A behavior reward chart or chore chart can be a great way to teach children to develop good habits and a good work ethic. Although it’s not always the only motivation required to get kids to do their chores, practice the piano, or maintain good behavior in a classroom, a behavior reward chart system is very effective. Positive reinforcement builds self-esteem and having a reward system allows you to use the threat of not getting the reward, which is more positive than the threat of punishment.
I’ve created a few different reward charts below that you can customize using Excel. You can also download the PDF files to print a quick blank version. These reward chart templates are theme enabled, meaning that you can easily change the color scheme and fonts and table designs by selecting from the gallery of built-in themes and designs that come with Excel. So, if you (or your kids) don’t like the blue theme, you can change the entire color scheme within a few seconds. The weekly reward chart shows an example of using different table designs in a single reward chart.
Printable Reward Charts for Kids
The following printable reward charts and reward chart templates are for personal or educational use only, and may not be placed on the internet, resold, etc.
The spreadsheets require Excel 2007 or Excel 2010. Each of the printable PDF files contain both a color version as well as an ink-saving black-and-white version.
Behavior chart ideas
A children’s reward chart ought to be fun, and if you don’t want to use stars or stickers, you can have your child color in shapes or pictures to mark their path along the reward chart. There are numerous shapes and clip art images that you can add into your spreadsheet. You could use shapes that correspond to the task, or just use whatever fun shapes your child likes. You can also remove the existing shapes to print a blank reward chart if you want to use stickers.
Tips for Using Reward Charts
One of the main reasons to have a rewards chart is to focus on positive rather than negative behavior. Parents and children are happier when the parents aren’t in a constant state of nagging and disciplining. This is a great chance to help kids’ esteem and be uplifting.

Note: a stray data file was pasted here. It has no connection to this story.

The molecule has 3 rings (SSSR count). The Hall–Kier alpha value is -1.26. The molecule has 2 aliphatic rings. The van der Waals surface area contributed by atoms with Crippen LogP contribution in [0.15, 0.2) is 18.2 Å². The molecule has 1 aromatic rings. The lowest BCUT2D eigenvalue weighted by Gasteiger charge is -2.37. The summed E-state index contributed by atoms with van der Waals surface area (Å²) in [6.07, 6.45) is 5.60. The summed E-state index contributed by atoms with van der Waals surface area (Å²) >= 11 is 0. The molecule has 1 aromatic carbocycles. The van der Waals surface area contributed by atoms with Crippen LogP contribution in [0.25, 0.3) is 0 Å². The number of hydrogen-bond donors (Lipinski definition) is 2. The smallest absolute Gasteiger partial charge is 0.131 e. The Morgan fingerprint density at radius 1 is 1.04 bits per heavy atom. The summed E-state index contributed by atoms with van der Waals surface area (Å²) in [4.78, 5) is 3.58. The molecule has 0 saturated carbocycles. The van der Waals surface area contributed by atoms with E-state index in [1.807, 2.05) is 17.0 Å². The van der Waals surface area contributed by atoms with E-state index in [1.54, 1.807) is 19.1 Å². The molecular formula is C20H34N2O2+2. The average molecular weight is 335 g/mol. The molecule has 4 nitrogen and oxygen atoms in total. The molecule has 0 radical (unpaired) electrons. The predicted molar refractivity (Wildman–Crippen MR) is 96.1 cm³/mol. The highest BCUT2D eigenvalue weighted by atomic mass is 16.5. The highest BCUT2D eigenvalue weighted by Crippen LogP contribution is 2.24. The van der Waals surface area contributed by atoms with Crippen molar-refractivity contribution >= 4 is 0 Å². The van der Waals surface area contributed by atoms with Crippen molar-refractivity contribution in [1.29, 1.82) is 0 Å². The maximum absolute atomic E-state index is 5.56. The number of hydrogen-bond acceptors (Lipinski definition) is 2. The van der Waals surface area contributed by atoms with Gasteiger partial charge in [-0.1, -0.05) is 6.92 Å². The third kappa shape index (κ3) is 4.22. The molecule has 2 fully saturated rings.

Keep it simple
Keeping the charts simple can help the child focus. If you have a chart with too many goals, they can lose focus. Don’t work on more than a few things with young children. As they get older you can add more goals or chores to their chart. If you don’t want to focus on rewards but still want to stay organized, check out our new chore schedule and chore chart templates.
Simple rewards keep things in perspective. The ultimate goal is to have the child feel the intrinsic motivation that comes with accomplishing work and achieving goals.
Avoid excessive rewards
Kids (and even adults) have the ability to get excited about small and simple things. The act of adding a star to the chart and receiving praise after completing a goal may be reward enough.
Pricey toys or trips or other excessive rewards will likely end up being counterproductive and teach the wrong principles. Avoid using a reward system that could lead to poor health, spoiling, unreasonable expectations, or a sense of entitlement.
Some examples of rewards stars might include a treat (debatable), an inexpensive toy, a trip to the park, extra TV time, an extra book at bedtime, a family outing like going out to eat or to a movie, a new book, etc.
Have treats or toys ahead of time so that they can be immediate. Don’t make promises you can’t keep. This goes back to keeping it simple. If we promise our child something because we know it will motivate them, but can’t follow through because of time or money restrictions it will defeat the purpose. They will no longer believe or trust you and will not be motivated to do the rewards chart.
What ages should use rewards charts?
There are different opinions as to what ages should use rewards charts and what the rewards/activities should be. Whatever you decide, the child should be able to understand what the rewards and expectations are. If they don’t understand, they will not be motivated.
As children get older they may no longer need a special rewards chart, but checklists and calendars may still come in handy. A common age range for rewards charts are ages 3-12.
Kids get excited about rewards charts, but they will lose interest and motivation if parents are not consistent. Choose a specific time of day to go through the chart together. If the chart is for one specific goal (potty training for example) keep the chart where it is convenient (the bathroom in this example).
Involve the kids in choosing their goals and rewards. As the parents, you should guide them. But, if the ideas come from them they will be much more motivated. Talk together to choose a reward the whole family will enjoy together. If you use stickers, let them put their own stickers on the chart.
Have reasonable expectations
For a rewards chart to work, the child must see some success. Choose goals/chores that are age appropriate. Start more simple and challenge them as they grow and learn. Creating specific, measurable, attainable, realistic, and timely (S.M.A.R.T.) goals can help keep your child interested. Smaller children will need rewards more often, but as they grow you can expect more from them.
Be an Example
Children watch and learn a lot more than they listen and learn. If they see you cleaning, showing manners, being kind, etc. they will be more likely to follow.
Don’t use the chart for Discipline
Only use the chart to reward good behavior. When stickers or marks are taken away, the chart becomes a punishment as opposed to a reward. Find other ways to discipline that don’t involve the rewards chart.